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Hualalai – the third youngest, third largest, and third most active volcano on the island of Hawaii – is dwarfed by its sisters Mauna Kea in the north and Mauna Loa in the south.
Even so, Hualalai created much of the land that now supports the majority of West Hawaii’s population and infrastructure.
Dark, river-like streams of hardened lava, which Hualalai only produced in 1801, meander down from the cinder cones that cover the flank of the volcano.
Where these currents meet the ocean at the westernmost point of the island, Keahole, the land slopes steeply. Just a stone’s throw from the coast, the water is over 500 feet deep.
In Keahole, a wide lava plain borders the blue Pacific. It is home to two major facilities in Western Hawaii: 1) Ellison Onizuka Kona International Airport and 2) the Hawaiian Ocean Science and Technology Park, managed by the Hawaii Authority’s Natural Energy Laboratory.
In the latter, companies engaged in aquaculture, marine science and the development of entrepreneurial technologies (such as the conversion of marine thermal energy) are expanding along the coast. It has easy access to a coastal park and coastal trails for fishing, whale watching, watching vivid sunsets, studying the land-sea interface, or, as my wife and I often do, training some golden retrievers.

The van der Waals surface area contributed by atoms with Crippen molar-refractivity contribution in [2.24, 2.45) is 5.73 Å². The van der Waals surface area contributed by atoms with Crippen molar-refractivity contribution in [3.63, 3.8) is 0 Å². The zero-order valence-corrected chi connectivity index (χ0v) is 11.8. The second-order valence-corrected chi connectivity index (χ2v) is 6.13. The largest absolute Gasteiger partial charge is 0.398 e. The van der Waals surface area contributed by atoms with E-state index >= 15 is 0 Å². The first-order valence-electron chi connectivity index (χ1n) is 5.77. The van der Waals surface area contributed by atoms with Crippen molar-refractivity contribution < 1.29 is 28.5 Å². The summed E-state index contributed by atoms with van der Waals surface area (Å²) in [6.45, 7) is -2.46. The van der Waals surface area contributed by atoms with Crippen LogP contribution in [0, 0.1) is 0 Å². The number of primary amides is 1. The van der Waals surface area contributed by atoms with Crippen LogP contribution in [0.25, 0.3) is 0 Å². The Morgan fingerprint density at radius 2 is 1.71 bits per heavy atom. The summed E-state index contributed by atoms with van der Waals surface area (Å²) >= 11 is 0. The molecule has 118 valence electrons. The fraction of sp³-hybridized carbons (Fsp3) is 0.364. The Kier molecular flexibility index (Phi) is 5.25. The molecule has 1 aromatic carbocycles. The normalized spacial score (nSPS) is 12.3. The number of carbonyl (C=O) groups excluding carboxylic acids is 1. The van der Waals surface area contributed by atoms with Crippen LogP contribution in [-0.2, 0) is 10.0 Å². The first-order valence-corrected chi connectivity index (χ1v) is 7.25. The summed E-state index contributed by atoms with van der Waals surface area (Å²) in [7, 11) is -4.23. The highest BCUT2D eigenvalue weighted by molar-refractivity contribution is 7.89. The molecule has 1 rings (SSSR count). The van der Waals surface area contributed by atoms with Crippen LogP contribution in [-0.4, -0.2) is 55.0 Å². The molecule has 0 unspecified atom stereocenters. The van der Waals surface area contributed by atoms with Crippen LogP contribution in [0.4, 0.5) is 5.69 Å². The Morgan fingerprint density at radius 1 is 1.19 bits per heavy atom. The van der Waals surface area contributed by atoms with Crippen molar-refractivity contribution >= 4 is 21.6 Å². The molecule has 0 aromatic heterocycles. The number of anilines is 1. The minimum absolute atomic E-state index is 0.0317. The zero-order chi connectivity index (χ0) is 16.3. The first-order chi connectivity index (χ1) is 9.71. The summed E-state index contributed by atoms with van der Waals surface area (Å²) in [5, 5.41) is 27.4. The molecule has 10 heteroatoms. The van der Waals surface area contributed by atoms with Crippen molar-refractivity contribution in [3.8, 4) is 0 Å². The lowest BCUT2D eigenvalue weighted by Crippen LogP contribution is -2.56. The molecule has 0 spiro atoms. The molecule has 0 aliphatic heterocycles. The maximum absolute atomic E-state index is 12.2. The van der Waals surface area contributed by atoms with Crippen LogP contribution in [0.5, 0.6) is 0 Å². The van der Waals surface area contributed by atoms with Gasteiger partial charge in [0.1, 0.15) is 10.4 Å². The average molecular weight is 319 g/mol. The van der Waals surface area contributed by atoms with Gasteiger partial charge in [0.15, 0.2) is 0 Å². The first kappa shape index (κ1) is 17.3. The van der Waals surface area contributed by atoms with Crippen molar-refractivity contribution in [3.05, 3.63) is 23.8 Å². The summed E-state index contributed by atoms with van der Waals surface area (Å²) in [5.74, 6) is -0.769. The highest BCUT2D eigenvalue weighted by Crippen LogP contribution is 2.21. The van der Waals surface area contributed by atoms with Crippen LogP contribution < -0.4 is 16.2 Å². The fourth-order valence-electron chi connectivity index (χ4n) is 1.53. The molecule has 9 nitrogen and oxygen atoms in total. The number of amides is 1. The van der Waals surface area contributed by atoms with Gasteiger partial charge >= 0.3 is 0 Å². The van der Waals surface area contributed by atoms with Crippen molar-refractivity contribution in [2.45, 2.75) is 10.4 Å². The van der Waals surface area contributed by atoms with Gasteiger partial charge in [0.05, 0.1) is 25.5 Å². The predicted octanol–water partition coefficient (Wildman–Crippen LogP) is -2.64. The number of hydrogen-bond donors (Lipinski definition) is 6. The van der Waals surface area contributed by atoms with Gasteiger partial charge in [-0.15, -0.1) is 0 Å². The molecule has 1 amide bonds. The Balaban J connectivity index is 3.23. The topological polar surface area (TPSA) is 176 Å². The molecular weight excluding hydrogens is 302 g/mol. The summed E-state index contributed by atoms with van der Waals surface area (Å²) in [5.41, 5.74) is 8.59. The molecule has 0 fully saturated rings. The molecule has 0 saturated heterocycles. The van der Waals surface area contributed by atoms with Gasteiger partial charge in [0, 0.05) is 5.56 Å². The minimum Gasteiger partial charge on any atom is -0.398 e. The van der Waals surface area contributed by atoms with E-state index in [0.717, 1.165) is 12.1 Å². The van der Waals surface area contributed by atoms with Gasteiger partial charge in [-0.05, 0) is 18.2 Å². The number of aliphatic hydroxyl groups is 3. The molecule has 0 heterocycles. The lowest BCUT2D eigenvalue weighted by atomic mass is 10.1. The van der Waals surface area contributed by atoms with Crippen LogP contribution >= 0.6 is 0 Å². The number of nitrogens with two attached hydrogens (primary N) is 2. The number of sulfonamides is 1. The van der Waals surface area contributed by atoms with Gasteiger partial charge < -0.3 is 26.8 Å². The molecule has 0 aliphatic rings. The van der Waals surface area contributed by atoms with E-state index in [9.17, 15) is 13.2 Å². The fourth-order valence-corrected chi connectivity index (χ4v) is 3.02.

Keahole, the westernmost point on the island of Hawaii, is a place with lots of sunlight, deep sea water and wide plains.
As the four of us drive home from this coast – past an abalone farm and expensive drinking water bottling plants, then along the Queen Kaahumanu Highway and onto Kaiminani Drive – we will pass the Keahole Agricultural Park of the State Department of Agriculture, where lei is in bloom , Noni, turfgrass and landscaped plants populate the Ag properties.
Around Ag Park there are bare plains filled with fountain grass and scrub, land owned by the state and the Department of Hawaiian Home Lands.
Next, we will pass the road to the new Hawaii Community College in Palamanui and then continue to the Midslope subdivisions of Kalaoa, where many of us who call West Hawaii home are based.
With all these areas and facilities so close, it has become increasingly difficult for me to understand why they are not working together to achieve our common goals.
We have all realized that the pandemic is forcing us to consider a new normal for Hawaii, one that is less dependent on tourists and foreign goods and more on ourselves and what we produce. It seems that maximizing collaboration between different government agencies would bring us much closer to that goal.
For example, why does a community college adjacent to an agricultural park not offer courses in landscape agriculture and engineering and provide hands-on experience in the park?
What about basic aquaculture water systems engineering courses with hands-on experience (and jobs expected) at the adjacent Ocean Science and Technology Park?